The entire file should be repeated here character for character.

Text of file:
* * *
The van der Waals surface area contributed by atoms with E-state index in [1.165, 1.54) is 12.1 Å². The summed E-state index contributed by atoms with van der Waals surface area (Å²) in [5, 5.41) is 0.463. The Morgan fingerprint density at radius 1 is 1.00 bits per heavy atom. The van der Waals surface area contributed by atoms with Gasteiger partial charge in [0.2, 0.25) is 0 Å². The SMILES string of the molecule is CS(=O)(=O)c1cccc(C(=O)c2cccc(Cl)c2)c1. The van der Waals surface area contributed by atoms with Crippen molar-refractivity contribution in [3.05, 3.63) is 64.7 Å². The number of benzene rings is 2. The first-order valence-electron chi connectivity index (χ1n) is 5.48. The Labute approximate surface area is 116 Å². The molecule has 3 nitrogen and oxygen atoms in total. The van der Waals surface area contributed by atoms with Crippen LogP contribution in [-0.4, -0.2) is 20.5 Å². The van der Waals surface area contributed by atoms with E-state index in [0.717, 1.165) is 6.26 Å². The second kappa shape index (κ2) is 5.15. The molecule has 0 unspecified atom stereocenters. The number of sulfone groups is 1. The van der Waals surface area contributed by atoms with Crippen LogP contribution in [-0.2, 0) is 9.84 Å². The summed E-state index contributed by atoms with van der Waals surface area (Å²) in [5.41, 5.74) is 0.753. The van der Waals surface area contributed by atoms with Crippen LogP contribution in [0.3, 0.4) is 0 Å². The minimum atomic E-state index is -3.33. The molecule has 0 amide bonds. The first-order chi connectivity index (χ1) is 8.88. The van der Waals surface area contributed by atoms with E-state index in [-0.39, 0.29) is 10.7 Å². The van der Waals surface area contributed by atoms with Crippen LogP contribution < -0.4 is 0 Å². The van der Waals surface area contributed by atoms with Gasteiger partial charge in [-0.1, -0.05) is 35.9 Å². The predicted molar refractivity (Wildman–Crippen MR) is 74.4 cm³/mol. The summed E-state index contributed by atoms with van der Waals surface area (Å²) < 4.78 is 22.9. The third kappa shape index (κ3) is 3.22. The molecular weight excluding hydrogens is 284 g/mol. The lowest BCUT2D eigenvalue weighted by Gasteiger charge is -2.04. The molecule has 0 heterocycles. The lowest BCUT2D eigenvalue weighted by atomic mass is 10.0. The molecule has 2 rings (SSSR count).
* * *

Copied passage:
The van der Waals surface area contributed by atoms with E-state index in [1.165, 1.54) is 12.1 Å². The summed E-state index contributed by atoms with van der Waals surface area (Å²) in [5, 5.41) is 0.463. The Morgan fingerprint density at radius 1 is 1.00 bits per heavy atom. The van der Waals surface area contributed by atoms with Gasteiger partial charge in [0.2, 0.25) is 0 Å². The SMILES string of the molecule is CS(=O)(=O)c1cccc(C(=O)c2cccc(Cl)c2)c1. The van der Waals surface area contributed by atoms with Crippen molar-refractivity contribution in [3.05, 3.63) is 64.7 Å². The number of benzene rings is 2. The first-order valence-electron chi connectivity index (χ1n) is 5.48. The Labute approximate surface area is 116 Å². The molecule has 3 nitrogen and oxygen atoms in total. The van der Waals surface area contributed by atoms with Crippen LogP contribution in [-0.4, -0.2) is 20.5 Å². The van der Waals surface area contributed by atoms with E-state index in [0.717, 1.165) is 6.26 Å². The second kappa shape index (κ2) is 5.15. The molecule has 0 unspecified atom stereocenters. The number of sulfone groups is 1. The van der Waals surface area contributed by atoms with Crippen LogP contribution in [-0.2, 0) is 9.84 Å². The summed E-state index contributed by atoms with van der Waals surface area (Å²) in [5.41, 5.74) is 0.753. The van der Waals surface area contributed by atoms with Crippen LogP contribution in [0.3, 0.4) is 0 Å². The minimum atomic E-state index is -3.33. The molecule has 0 amide bonds. The first-order chi connectivity index (χ1) is 8.88. The van der Waals surface area contributed by atoms with E-state index in [-0.39, 0.29) is 10.7 Å². The van der Waals surface area contributed by atoms with Crippen LogP contribution < -0.4 is 0 Å². The van der Waals surface area contributed by atoms with Gasteiger partial charge in [-0.1, -0.05) is 35.9 Å². The predicted molar refractivity (Wildman–Crippen MR) is 74.4 cm³/mol. The summed E-state index contributed by atoms with van der Waals surface area (Å²) < 4.78 is 22.9. The third kappa shape index (κ3) is 3.22. The molecular weight excluding hydrogens is 284 g/mol. The lowest BCUT2D eigenvalue weighted by Gasteiger charge is -2.04. The molecule has 0 heterocycles. The lowest BCUT2D eigenvalue weighted by atomic mass is 10.0. The molecule has 2 rings (SSSR count).